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Friday, March 11, 2011

Money Can't Buy Tact-The hierarchy of Au Pairing

What never ceases to amaze me is the lack of tact that one can find as an Au Pair. Being as vague and unspecific as possible, I will attempt to explain.

I find that Au Pairs are pretty much in three different categories. We have, "family Au Pair," "business Au Pair," and "Slave."

Family Au Pair-Lucky you! You have found a family that understands the nature of Au Pairing, and will simultaneously teach you about the culture while keeping to the limits that were originally specified in your contract. You will do few babysittings, and any house work or extras will at least be acknowledged by a "Thank you." You will discipline the children as needed, and the parents will work with you with the children. The family will ask, rather than tell you when you work extra and will be completely open to helping you with any issues. The children may or may not be well behaved, but they will probably respect you on some level. Extra bonus--you will be invited on vacations! Expected to work, but will not be asked for gas money or payment for accomodations. Downside, they may be bewildered as to why you want to see other people on your free time. They also tend to be a little newer, and make mistakes such as, not paying you on time, or assume that you love their children as much as they do, etc...

Business Au Pair-Luck you! You have entered a relationship with a family that has several years of Au Pairing experience. They've had many different girls, and are pretty adaptable. You probably get paid more, and they see you a bit more of a Personal Assistant. You run errands, cook dinner, and basically have free range to manage the household as you want. The parents probably will be traveling more, but it won't be that big of a deal, as your children are most likely older and can entertain themselves. Another bonus, they will understand your need to flee on your time off. You will a hundred percent definitely be working more than the usual Au Pair.

Slave-Lucky you! You get the opportunity to live en La France! You are considered a person with feelings and needs HALF of the time you are working!

Ah, the rich. They will spend several thousand euros on a new car they dont need, and several more to send their kids to expensive school, and yet several more to impromptu trips to South Africa, or Asia, and you see how they can afford it. They nickel and dime the SHIT out of their nanny. They search out Au Pairs, who are cheaper than Nanny's, but expect the same amount of hours/dedication. Most families have at least one aspect of the job that sure makes you feel like a slave. For me, it was Fridays last year. Some examples--being required to work seven days a week, working on Sundays with no notice, phone calls at seven am to come home on a Saturday to dress an infant, leaving class to come home to pick up a sick child, and the list goes on. I think that least sometimes, the parents are just really out of touch, and actually believe that you have nothing in the world better to do than come and raise their children. They have a hard time believing that you are in France to SEE France, not to see the inside of a playroom.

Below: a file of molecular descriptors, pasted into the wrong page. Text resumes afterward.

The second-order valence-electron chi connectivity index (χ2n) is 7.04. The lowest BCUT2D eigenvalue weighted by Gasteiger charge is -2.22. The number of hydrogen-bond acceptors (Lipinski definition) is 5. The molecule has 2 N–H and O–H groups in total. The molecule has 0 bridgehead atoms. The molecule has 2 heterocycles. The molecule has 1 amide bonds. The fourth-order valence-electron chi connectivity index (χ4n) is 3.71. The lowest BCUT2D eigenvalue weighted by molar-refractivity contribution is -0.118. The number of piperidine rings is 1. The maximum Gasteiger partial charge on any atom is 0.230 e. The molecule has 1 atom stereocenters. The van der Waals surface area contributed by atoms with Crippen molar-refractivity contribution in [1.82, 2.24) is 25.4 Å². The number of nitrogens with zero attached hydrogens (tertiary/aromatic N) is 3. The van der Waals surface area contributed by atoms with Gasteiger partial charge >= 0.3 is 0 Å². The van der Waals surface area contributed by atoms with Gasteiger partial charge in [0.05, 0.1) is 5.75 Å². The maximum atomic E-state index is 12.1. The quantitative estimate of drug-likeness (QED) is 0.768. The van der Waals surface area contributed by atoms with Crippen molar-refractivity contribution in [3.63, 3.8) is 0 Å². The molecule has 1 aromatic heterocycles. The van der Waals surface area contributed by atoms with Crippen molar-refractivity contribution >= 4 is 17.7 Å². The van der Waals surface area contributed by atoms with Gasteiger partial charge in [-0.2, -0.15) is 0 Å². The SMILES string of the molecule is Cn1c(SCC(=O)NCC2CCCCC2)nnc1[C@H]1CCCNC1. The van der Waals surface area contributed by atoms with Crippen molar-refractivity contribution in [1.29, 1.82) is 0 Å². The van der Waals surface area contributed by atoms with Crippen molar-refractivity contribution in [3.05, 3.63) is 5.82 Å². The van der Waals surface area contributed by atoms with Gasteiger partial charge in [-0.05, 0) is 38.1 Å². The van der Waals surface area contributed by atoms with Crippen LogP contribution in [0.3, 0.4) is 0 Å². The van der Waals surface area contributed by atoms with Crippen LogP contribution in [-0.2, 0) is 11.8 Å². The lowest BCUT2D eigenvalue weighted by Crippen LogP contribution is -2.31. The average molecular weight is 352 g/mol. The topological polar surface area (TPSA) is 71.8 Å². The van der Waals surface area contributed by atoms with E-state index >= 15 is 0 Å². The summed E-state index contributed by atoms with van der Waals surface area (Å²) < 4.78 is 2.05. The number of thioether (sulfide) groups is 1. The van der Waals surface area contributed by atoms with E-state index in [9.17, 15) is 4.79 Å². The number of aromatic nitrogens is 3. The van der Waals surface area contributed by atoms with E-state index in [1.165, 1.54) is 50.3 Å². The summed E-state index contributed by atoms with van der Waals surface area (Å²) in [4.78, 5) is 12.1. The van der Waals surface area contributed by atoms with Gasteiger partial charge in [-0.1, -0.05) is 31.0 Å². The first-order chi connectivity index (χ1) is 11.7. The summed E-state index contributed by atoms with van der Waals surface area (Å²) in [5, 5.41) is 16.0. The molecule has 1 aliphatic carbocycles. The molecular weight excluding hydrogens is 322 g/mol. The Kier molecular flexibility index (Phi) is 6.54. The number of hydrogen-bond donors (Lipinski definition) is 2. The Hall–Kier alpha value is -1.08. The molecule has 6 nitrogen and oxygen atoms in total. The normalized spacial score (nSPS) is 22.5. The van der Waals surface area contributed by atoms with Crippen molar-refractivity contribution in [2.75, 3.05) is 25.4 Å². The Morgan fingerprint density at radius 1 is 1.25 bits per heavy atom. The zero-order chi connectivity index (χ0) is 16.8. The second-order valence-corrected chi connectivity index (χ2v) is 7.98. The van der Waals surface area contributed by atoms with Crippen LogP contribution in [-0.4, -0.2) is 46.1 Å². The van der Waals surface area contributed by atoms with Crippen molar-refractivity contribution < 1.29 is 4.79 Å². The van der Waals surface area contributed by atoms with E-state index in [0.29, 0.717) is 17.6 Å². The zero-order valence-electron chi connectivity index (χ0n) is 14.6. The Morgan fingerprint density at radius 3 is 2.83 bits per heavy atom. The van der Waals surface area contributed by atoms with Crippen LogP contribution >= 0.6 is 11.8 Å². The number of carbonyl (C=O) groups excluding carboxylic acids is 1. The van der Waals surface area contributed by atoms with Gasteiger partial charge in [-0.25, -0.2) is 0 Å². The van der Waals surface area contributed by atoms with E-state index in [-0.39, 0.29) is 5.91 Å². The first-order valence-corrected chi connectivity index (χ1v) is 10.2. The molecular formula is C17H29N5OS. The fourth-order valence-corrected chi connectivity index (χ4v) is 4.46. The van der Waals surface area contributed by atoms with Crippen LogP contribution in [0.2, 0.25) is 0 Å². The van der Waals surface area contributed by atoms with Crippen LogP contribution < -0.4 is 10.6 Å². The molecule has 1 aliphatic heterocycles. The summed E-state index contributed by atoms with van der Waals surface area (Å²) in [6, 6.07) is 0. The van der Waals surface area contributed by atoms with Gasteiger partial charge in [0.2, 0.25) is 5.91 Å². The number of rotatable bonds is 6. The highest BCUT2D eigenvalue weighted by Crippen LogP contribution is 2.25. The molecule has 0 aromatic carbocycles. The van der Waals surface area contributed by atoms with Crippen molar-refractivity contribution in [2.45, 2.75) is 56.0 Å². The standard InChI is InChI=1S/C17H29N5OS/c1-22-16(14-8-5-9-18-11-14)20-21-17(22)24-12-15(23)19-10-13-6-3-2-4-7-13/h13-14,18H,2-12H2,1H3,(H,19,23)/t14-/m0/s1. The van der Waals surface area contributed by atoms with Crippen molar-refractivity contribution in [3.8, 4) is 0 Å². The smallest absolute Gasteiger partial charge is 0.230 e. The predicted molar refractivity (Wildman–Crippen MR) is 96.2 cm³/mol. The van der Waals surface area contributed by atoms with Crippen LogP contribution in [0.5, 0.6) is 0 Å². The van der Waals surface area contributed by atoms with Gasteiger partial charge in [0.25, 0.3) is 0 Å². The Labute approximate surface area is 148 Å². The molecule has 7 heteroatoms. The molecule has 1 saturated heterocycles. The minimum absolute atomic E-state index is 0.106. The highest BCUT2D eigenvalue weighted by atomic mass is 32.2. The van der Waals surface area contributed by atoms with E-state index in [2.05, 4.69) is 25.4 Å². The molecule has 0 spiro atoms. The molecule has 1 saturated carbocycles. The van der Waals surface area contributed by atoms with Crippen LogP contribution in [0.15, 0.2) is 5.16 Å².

The real problem comes when you are in the awkward position of a family who has kids they don't really have an interest in. Perhaps Dad is older, and never really wanted kids, but was beat down by Mom. Or maybe both just find that kids give you status. Or maybe they just don't know how to deal with kids. Either way, sucks for you, Au Pair. Because you're going to be left with kids who have no idea how to deal with life or show love, and take out all their anger on you on a regular basis.

There's no perfect situation, just like there is no perfect family. What you learn to do is weigh the positives and negatives. Usually your weekends, friends, experiences, etc will make up for the shitty things. Sometimes they don't, and you take off in the middle of the night, leaving your key in the mailbox.

I truly believe though, despite the ups and downs of taking a year to do this, it is worth it. I also believe that the best way to deal with things, is to separate your freetime and your job. If dinner gets burned, or we're five minutes late for basketball, who cares? It's not life or death, and it's best to not get caught up in the small things. If you're in a family who will bitch at you for it, then screw them.

Case in point--I was with VH last week going to golf. We were supposed to go pick up his friend from his house and drive together. VH was having a bad day, and it took forever for him to get his things together and we left at 1:20. Golf starts at 1:30, it takes twenty minutes to get there. It was impossible. I was getting really frustruated with VH, so he decided to move twenty times slower to show that he was in control. I was really annoyed and talked to him sternly about how important it is to listen to me and it was overall a bad afternoon. Then I just sort of realized, "This doesn't matter, at all." It's not my fault, and this has no bearing on my self worth. So after a few minutes of fuming, I decided, ok let it go, and now we know for next week. And sure enough, later when I told VH we needed to leave, he got right up and went. Bam, problem solved. He understood it was his fault for being late, so he knows I know what I'm talking about.

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